Luxembourg Maker Marc Kerger decided to show his appreciation for the 8-bit hit by uploading a video of a unique Tetris-playing t-shirt to YouTube. The interactive garment was enabled by the combination of an Arduino Uno (ATmega328), four AA batteries and 128 LEDs. Pretty much the only thing this nifty wearable game can’t do is emit the Tetris soundtrack.
On an Office Building
In Philadelphia, hundreds of LED lights were embedded in the 29-story Cia Centre building’s glass facade to display colorful patterns for city dwellers. However, for one night, supersized shapes “fell” on two sides of the mirrored tower as competitors used joysticks to maneuver them, creating a spectacle against the night sky that organizers hoped inspired onlookers and players to think about the possibilities of technology.
On Your Nightstand
Brian Nolte was prone to oversleeping. So much so that the Maker devised a clock that would make it nearly impossible to wake up late. Based on an Arduino, the gizmo shares many attributes with off-the-shelf models including multiple alarms, a backup battery, and snooze features. His alarm, though, goes one step further and ensures its users are fully awake each morning. If the user hits their pre-defined snooze limit, the alarm sounds and will not turn off until they have cleared four lines in Tetris.
On a Trashcan
The brainchild Sam Johnson and Steven Bai, TetraBIN employs custom-built electronics and LED panels to reimagine an everyday garbage can and to help promote sustainable behaviors and playful experiences throughout a city. A pair of prototype installations initially debuted back at Vivid Sydney 2014, allowing those passing by to collaboratively control Tetris-like blocks on the screen of its outer surface. The pattern of these blocks vary based on the size and shape of the litter, as well as the timing of disposal.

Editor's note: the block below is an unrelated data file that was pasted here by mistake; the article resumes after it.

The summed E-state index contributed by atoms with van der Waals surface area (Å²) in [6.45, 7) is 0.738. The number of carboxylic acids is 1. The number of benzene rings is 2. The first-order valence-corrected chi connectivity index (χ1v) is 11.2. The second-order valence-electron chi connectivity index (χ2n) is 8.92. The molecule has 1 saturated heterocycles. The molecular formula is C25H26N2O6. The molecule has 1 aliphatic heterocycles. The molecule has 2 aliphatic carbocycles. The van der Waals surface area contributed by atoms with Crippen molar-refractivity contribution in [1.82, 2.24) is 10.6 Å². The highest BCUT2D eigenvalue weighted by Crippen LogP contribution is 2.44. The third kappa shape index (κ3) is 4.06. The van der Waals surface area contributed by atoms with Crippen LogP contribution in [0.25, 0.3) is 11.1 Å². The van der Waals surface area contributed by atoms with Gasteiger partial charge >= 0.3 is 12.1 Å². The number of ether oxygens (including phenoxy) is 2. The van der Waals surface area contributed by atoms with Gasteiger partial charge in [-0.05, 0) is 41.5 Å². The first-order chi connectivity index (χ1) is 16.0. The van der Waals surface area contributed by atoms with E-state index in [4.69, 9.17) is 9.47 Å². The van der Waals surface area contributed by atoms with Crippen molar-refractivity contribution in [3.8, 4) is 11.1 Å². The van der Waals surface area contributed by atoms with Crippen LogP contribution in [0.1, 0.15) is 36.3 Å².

Inside Your Pumpkin
What do you get when you combine a pumpkin with the classic video game? Pumpktris, of course! Nathan Pryor built a fully-playable version of Tetris right into the Halloween doorstep decoration with 128 LEDs for the display and the stem serving as its controller.
On a Microcontroller
AdaCore’s Tristan Gingold and Yannick Moy took the term ‘game board’ to a whole new level by enjoying the tile-matching puzzle on their Atmel | SMART SAM4S ARM Cortex-M4 microcontroller.
On a Breadboard
Jianan Li designed a breadboard Tetris game around a pair of Atmel MCUs, each running the Arduino bootloader. The main chip is an ATmega328, tasked with monitoring the buttons and controlling gameplay, while the other is an ATtiny85. The eight pin chip listens to its bigger brother, playing the theme song when the game starts, and pausing or resuming to match the user input. More recently, the Maker went on to piece together a pretty impressive, uber mini gaming device as well.
This contraption from German non-profit organization Toolbox Bodensee is comprised of 49 floppy drives controlled by an Arduino and connected to a keyboard to produce a number of theme songs including that of Tetris. The Arduino is tasked with converting the signals from the keyboard into an analog signal, resulting in an recognizable song. The project took just over three months to complete and required 84 3D-printed parts for it to become entirely functional.